Despite the myriad of challenges Honduras and its people continue to face, one must admire Kenia’s continuously optimistic and positive tone throughout her entire interview. With every piece of good news she shares, she quickly follows it with the exclamation: “We are so happy!” or “We are so grateful!”  There is no denying the positive impact organizations like AJAASSPIB and local water committees have had not only on the environment and access to clean water, but also socially.  Workshops, meetings, and community planning have helped bring communities together under the common interest of protecting their water sources, and, as Kenia would add, their source of life.   

Woman at eco-friendly stove in El Nance, Honduras
Woman at eco-friendly stove in El Nance, Honduras
Nov 25, 2015

Making Positive Impact in Northern Guatemala

We are pleased to provide an update on the positive impact our work has had on the members of the local communities in northern Guatemala.  In the beautiful words of one of our onsite technicians Elmer Urizar:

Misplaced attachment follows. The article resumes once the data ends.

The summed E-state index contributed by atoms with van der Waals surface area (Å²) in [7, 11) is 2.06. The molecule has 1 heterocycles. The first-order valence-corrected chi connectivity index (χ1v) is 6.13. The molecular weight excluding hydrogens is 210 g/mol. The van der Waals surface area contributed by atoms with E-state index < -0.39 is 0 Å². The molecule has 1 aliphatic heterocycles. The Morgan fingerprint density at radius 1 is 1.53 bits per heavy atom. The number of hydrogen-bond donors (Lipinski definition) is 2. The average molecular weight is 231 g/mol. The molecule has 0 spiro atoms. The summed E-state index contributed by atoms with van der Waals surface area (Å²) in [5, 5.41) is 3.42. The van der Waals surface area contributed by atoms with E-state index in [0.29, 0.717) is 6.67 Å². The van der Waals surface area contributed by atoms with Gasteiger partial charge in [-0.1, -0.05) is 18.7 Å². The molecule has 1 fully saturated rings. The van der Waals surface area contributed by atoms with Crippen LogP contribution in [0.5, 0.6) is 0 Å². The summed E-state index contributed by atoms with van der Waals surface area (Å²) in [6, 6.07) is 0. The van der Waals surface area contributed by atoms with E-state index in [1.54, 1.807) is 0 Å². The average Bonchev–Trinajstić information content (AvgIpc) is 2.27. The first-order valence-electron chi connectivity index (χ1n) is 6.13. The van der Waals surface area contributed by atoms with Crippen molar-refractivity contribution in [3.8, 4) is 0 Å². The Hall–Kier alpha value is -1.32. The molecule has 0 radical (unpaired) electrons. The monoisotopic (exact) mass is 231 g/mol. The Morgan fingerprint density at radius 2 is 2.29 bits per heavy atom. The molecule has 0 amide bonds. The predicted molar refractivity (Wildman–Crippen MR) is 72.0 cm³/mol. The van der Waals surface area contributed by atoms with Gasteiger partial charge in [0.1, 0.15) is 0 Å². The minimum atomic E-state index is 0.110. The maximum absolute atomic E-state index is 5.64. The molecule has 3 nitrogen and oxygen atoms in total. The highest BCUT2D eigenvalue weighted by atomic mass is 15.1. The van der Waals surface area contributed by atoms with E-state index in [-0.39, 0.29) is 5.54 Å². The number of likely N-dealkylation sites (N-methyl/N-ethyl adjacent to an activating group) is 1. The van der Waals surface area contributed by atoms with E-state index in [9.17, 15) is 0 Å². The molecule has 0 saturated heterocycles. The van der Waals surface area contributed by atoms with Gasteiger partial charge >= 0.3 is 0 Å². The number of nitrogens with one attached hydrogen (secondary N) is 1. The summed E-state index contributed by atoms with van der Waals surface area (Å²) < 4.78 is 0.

I love being able to share knowledge with people and to bring them options that they didn’t have before. I’m motivated by knowing that what I do has a real impact on the lives of members of my community. I am able to show them that there are solutions to the problems they face, and that’s the most inspiring feeling in the world.

Thanks to our committed local staff—like Elmer—and your support, over the last year we have made a significant positive difference on local livelihoods and the health of the forest.

One of the main goals of the project is to reduce deforestation in the Nentón, Pojóm, and Ixcán river watersheds and to stop the advancement of the agricultural frontier. In working towards this objective, we led five educational workshops on how to organize and sustainably manage community microwatersheds.  In the Pacomal microwatershed we built 18 fuel-efficient stoves, reforested 12.35 acres of the Santo Domingo community, trained 12 promotors on small-scale sustainable farming techniques, trained additional forest guards, and implemented 1 new tree nursery.  In the Cambalam microwatershed we built 17 fuel efficient stoves, reforested 9.88 acres, and established 1 new tree nursery.

Under the management of natural regeneration, reforestation, and agroforest systems, to conserve and restore 74 acres.  In working towards this objective, we lead four training workshops for the 240 recipients of our stoves. We also monitored reforestation of 432.25 acres conducted in 2013-2015, to ensure tree survival. We established 12.35 acres of agroforestry systems, and about 100 acres of natural regeneration from the Yaluquel community (where work is completed by the women).  Additionally, we carried out native species reforestation in 26.68 acres. 

EcoLogic wants to thank you for your ongoing support as we continue to work hard for the future of the Guatemalan forest.